What started out as a seemingly simple bug turned into a real hassle when people figured out it was possible to crash iMessage, Twitter or even the Wi-Fi app on Apple products by inserting a single character from the Indian language of Telugu. And once an app had crashed, it would keep crashing forever until you took somewhat extreme measures such as deleting and reinstalling the app, erasing entire conversation threads, or upgrading to a beta version of your device's OS.
Image: Sam Rutherford/Gizmodo
Thankfully, just yesterday, Apple released updates for all of its devices to address the issue. On iPhones and iPads, you're going to want to look out for the update to iOS version 11.2.6, which also "fixes an issue where some third-party apps could fail to connect to external devices". Meanwhile on Apple Watch, Apple TV and Macs, check to make sure you've updated to watchOS 4.2.3, tvOS 11.2.6 and macOS 10.13.3, respectively.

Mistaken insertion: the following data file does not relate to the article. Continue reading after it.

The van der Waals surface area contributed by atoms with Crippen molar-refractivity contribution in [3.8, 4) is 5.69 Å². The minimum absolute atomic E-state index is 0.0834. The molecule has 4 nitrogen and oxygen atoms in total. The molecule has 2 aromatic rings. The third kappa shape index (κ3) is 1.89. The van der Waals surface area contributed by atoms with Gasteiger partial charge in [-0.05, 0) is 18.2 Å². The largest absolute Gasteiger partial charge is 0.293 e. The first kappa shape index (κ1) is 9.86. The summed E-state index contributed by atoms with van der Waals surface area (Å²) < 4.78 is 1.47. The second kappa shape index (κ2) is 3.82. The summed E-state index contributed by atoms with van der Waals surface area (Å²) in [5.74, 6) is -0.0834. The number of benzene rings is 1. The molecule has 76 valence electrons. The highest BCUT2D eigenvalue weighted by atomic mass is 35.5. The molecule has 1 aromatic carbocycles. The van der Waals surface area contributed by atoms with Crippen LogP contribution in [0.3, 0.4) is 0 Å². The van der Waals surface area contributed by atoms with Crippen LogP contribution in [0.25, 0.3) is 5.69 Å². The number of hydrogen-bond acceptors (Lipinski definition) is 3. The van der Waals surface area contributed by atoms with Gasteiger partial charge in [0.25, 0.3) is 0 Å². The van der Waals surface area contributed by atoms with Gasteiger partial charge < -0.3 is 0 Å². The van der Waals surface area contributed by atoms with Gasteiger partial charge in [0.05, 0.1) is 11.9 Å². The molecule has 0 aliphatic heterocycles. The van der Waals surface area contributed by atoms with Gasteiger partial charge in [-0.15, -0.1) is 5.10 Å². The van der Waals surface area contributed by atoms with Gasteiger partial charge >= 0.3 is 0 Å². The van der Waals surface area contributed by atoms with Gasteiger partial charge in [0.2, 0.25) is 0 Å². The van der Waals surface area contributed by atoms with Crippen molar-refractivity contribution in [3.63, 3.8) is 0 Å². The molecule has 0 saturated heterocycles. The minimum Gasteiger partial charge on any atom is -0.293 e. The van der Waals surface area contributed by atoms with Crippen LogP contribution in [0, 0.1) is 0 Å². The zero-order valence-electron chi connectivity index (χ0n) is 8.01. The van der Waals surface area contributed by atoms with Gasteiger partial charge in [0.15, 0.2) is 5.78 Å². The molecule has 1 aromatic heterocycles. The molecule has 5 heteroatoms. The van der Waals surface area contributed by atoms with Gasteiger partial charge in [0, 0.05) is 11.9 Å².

While it's somewhat encouraging to see Apple pushing out fixes for the bug less than a week after the problem came to light, it's hard to imagine the Telugu bug will be the last major issue to plague Apple devices before the end of the year.
Since the release of iOS 11 last spring, iPhone users have reportedly encountered a myriad of issues including hyperlinks that could freeze their handsets, laggy touchscreens that are causing people to miss calls, and the mysterious inability to type the letter "I" properly. We even made a handy guide to identify the eight most annoying problems in the current version of iOS, and what you can do about them.
In fact, it seems things have gotten so bad that Apple says it's going to delay new features in the upcoming iOS 12 update to work on ironing out bugs in iOS 11 instead. It's a sensible move, though people with Apple devices would probably prefer if these bugs never happened in the first place. And even if you weren't effected, consider this another reminder for why it's important to keep your device's software up to date.